141222cThe Bill Moyers “Johnny, we hardly knew ye” Award – Bitcoin’s short but brilliant and colorful life. The downfall of Bitcoin did to online narcotic sales what the decline of online porn availability would do to the Internet in general.

141222dThe Monty Python “I’m Not Dead Yet” Award – This one goes to the never-say-die branch hardware vendors that still dominate the halls of retail banking conferences nationwide. And who can blame them? We still have way more cash counters in the branches than we have iPads. We still have eight pens for every branch sig pad and four copy machines per driver’s license reader. Bring out your dead!

The Throes of Death Award – If personal financial management (PFM) continues to follow its recent trajectory, very soon we will never have to see a demo with a spinning budget chart EVER AGAIN.

The Big, Fat, Juicy App Award – MCX’s CurrenC app. The app is in the private pilot phase now with 10,000 downloads on the Google App Store (albeit with a one-star rating), with plans for regional and national rollouts in 2015. While MCX has been all hype to this point, we had better listen … but it won’t go anywhere until it stops asking for our friggin’ Social Security numbers!

Execution Matters Big-Time Award – Data warehouse. Doing this right is easier said than done. Beware of buzzwords and prepare to get gritty.

The “We Don’t Need No Stinkin’ Big Data Because Small Data Works Just Fine” Award – Loan pricing engines. We’re seeing growth and solid industry noise out there from niche providers like PrecisionLender in commercial and Optimal Blue in mortgage. They focus on one aspect of small data and stick to their knitting.

The First Annual Report on Progress Made by Mid-Size/Community Financial Institutions and Vendors to Get a Real, Viable Omnichannel Solution Working - Nothing to report. (Note: we worked through our gagging to get that word into this tome.)

Toxin of the Year (Make that Decade) Award – Lack of commercial automation at most banks. Beyond the six-pack-a-day Excel dependency in commercial lending, don’t forget the sticky note and file folder chasers, not to mention redundant data pummeled into a bruised doc engine. We are hearing horrifying turnaround times on loans. For most community institutions that put their stake in the ground around commercial and “great customer service,” it’s time for a gut check.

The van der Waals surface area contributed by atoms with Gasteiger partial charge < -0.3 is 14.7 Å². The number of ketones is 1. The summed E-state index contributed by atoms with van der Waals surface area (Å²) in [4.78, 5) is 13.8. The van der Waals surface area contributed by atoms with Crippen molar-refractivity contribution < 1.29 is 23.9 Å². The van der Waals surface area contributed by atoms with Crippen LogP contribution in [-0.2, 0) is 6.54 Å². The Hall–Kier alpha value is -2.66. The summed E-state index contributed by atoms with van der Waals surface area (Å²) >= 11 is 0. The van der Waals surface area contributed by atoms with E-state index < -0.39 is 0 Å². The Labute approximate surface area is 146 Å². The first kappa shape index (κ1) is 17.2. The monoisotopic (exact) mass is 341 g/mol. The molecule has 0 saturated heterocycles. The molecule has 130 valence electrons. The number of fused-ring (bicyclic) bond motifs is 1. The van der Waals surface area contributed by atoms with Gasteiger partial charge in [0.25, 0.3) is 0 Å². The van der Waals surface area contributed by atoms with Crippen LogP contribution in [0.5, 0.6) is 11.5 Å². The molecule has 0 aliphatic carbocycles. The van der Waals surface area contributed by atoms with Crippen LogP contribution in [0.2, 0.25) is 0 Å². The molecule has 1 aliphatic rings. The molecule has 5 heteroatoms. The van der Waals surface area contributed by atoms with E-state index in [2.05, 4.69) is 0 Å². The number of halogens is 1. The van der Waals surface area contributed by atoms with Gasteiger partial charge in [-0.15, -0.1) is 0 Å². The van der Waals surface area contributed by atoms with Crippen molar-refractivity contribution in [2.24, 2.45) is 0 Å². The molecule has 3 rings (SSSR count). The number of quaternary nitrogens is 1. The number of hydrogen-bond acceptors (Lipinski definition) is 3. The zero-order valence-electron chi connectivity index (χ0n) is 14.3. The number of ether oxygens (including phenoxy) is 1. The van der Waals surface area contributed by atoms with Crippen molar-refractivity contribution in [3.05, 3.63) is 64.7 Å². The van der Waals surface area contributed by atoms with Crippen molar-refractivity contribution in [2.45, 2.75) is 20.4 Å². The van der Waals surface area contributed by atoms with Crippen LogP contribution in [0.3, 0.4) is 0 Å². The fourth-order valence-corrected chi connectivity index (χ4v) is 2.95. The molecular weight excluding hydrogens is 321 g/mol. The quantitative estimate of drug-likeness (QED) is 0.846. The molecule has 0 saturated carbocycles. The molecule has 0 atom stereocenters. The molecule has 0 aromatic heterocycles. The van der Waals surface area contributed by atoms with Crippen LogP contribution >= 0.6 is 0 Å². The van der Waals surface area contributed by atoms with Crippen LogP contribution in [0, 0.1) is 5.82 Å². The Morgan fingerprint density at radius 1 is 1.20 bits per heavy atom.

The “Wait, You Can Be a Laggard” Award – With all the buzz about virtual channels and shrinking branch footprints, why not go all the way? Hologram banking is coming to a branch near you. Not only lifelike, but the ability to have all your bankers look perfect all the time: great smiles, good eye contact and a nice (albeit somewhat limp) handshake. They might have a challenge accepting checks, but who cares? That’s what the interactive teller machines are for! Think of the expense savings … no human staff required. Then again, maybe not …

The Carbon Dated Award – Runners-up: Shared Drives, PST files, Pensions. Winner: Check Digit. In its heyday the check digit was used to keep proof operator keying mistakes from causing downstream process issues in the form of rejected and non-posted items. Today the check digit is the root cause of inefficient loan origination processes. Loan numbers are still managed with Excel spreadsheets and assigned at document prep time. Because we can’t get a loan number assigned early in the process we end up scanning loan files on the back end after we have handled the documents three times. We don’t proof items much anymore but we do data-enter that loan number with its check digit a bunch of times and never once calculate the check digit.

Title of Tomorrow Award – Chief Process Owner. By day the CPO is known as Silo-Buster, Change Agent .999999, Doctor Fix-It, as well as the ultimate hero moniker, Techno-Geek. By night the CPO is envisioning customer-focused processes that make us easy to do business with. Processes where the performers are educated and incented to deliver customer-focused results, not compliance-driven requirements. Processes where the ball is not handed off, so therefore it is not dropped. Processes where metrics are part of the process’s performance, not an Excel tally sheet. Find those CPOs. Don’t be fooled by that old Jedi mind trick: “These aren’t the droids you’re looking for.”


Bank Core Deal of the Year – FIS signs Umpqua to IBS. A nice pickup of a progressive client.

Credit Union Core Deal of the Year - It’s a tie. The Gonzo team originally named Fiserv for retaining the Space Coast Credit Union relationship with DNA. Space Coast is a hard-charging high performer that will make DNA better in the future. However, the Gonzo team missed a ground-breaking deal early in the year when San Diego based Corelation signed Phoenix-based powerhouse Desert Schools Federal Credit Union. All industry eyes will be on this implementation as Corelation founder John Landis and his team work to prove the system’s scalability into larger credit unions.